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  • Writer's pictureSarah Gibbs Underhill

Saving the Mystic Traveler

Updated: Jan 24, 2022

My phone rang and it was Dave, my former partner and Dad of all my kids who happens to be fighting cancer right now, going down to Sloan Kettering weekly for checkups on his trial of experimental chemo treatments. So I take the call and he asked if I could come over to his house to help our son Davy. Davy had been the designated driver to take his father down to NYC the day before, where they were put up in a hotel room prior to the checkup to make it less exhausting for the patient, in theory. This theory did not account for the decision by Davy to stop taking his antipsychotic meds, which he is meant to take daily, as he was “tapering down the dose and didn’t need them”. This repeating loop of chicken-and-egg behavior predictably started an avalanche of consequences: Davy, contemplating whether to take his meds late in the evening when their effect has all but worn off and his paranoia descends like a harpy to peck out his remaining shreds of common sense, decides against taking the pills, becomes insomniac and miserable, and neither he nor his father get any sleep that night. The next day Davy is incapable of driving and his father, ill as he is, must chauffeur both of them the hell out of the Big Apple and back to the refuge or exile of the quiet farmhouse. Night falls and Davy cannot sleep, is weeping and inconsolable, sometimes swayed by his father’s pleading with him to take the medicine, then backing away like a skittish wild animal approaching a baited trap. Dave asked me to come back to the house where they both live, where I used to live until our parting of the ways five years ago, to help them.

The familiar house was dark, warm from the woodstoves, and for once unlocked. Both Daves were in the big bedroom upstairs, Davy huddled in bed with his father, his face wet with tears. He had reached the point where the meds were completely wearing off and he can feel the approach of his severe malady, whatever that feels like. It manifests in long pauses before he responds to a question; he starts to slip away into being unresponsive, waxy, catatonic. But when I arrived he was ready to accept help and took some more of the meds, then got out of bed and briefly made as if to take a huge overdose of the pills [ we persuaded him to take a normal, if hefty, dose instead], drank some juice, wept, hugged me, and said “We are going to get through this, right?” I reassured him that indeed we were, I was just not quite sure how [ a pat phrase I often use with my Hospice patients and families] and he settled down in his own bed, with me lying beside him. He got up and down a few times, with bouts of the dry heaves. His body became restless, his limbs moving in an agitated way, involuntarily. He would rest for a few minutes, then become agitated again. Gradually over two hours he relaxed more and the restlessness became milder and less frequent as the medicine took hold. Then he slept. I tucked him in, turned off the lights and tiptoed down the narrow, creaky stairs and drove home.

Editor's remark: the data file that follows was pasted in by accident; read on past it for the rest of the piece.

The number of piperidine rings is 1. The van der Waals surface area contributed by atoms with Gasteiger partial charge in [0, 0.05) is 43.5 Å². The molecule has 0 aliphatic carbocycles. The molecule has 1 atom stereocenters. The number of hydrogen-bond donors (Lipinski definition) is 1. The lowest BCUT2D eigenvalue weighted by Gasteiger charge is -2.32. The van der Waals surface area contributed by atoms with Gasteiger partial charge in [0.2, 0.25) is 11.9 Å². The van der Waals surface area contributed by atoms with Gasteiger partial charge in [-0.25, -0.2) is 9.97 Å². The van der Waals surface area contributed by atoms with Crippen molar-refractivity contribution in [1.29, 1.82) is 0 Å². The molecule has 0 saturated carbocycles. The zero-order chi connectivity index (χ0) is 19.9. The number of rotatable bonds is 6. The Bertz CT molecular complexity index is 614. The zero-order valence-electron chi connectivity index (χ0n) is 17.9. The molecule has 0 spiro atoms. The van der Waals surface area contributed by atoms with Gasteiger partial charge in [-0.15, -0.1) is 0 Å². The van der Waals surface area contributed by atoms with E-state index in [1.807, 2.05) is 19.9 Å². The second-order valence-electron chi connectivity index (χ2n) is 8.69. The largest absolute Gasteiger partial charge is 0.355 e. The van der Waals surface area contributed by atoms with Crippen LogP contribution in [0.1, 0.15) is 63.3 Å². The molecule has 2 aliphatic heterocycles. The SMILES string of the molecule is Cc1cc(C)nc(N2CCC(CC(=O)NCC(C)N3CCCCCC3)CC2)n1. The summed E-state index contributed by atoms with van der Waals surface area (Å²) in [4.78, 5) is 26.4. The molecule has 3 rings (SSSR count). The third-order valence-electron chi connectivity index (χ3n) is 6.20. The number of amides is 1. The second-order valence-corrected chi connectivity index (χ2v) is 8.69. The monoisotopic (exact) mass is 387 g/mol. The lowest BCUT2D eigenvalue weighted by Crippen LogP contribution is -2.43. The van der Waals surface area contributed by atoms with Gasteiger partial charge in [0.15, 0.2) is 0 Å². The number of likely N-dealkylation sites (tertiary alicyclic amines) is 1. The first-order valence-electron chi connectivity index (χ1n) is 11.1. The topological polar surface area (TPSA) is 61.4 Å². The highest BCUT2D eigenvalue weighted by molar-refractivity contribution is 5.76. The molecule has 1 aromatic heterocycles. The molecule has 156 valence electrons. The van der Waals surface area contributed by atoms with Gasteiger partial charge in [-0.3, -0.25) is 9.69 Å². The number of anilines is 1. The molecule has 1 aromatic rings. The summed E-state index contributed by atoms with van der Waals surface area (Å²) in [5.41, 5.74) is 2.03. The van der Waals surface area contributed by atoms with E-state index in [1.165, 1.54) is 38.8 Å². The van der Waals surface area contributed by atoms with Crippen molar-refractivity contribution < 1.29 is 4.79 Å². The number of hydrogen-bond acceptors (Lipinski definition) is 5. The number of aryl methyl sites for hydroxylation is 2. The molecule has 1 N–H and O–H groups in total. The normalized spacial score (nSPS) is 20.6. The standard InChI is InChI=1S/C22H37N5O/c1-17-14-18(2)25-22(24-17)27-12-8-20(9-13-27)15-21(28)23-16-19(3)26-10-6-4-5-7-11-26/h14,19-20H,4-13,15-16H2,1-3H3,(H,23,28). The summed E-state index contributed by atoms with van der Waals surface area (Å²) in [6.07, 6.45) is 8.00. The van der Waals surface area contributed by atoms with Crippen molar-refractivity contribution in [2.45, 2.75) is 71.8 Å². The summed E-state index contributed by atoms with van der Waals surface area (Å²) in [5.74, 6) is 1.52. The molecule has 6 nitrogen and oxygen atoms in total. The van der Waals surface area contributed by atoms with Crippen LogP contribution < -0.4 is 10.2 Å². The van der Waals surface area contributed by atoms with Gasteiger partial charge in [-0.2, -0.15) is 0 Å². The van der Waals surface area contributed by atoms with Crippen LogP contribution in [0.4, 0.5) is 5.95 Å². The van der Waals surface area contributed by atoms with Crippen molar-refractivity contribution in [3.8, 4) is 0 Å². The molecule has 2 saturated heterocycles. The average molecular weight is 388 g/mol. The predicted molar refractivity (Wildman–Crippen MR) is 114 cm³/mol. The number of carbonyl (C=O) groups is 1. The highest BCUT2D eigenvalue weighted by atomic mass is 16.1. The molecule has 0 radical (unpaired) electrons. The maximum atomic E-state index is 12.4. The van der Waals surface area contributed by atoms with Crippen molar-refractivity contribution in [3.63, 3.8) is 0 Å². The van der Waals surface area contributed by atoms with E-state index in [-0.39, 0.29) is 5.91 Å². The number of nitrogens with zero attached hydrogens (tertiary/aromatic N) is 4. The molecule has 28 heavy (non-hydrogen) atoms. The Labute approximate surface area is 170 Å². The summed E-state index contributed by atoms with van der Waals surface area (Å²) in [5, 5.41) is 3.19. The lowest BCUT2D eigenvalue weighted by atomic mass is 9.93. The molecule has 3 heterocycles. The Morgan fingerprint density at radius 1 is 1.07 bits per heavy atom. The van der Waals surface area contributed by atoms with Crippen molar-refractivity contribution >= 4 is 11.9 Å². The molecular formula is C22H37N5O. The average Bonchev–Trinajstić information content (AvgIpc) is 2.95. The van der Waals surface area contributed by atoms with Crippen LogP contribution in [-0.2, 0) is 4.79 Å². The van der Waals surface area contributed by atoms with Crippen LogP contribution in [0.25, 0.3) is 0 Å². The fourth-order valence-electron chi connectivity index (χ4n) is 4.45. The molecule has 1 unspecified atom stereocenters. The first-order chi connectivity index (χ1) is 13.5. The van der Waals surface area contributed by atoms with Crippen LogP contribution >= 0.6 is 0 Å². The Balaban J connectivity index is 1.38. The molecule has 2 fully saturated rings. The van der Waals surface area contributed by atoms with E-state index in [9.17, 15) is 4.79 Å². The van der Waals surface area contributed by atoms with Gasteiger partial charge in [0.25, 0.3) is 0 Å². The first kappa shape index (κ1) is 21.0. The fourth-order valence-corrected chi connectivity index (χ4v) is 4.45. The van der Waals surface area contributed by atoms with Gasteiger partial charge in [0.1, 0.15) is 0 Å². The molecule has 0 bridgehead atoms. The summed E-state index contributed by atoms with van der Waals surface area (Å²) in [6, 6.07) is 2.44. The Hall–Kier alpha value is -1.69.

[one of my nicknames for Davy is the Mystic Traveler]

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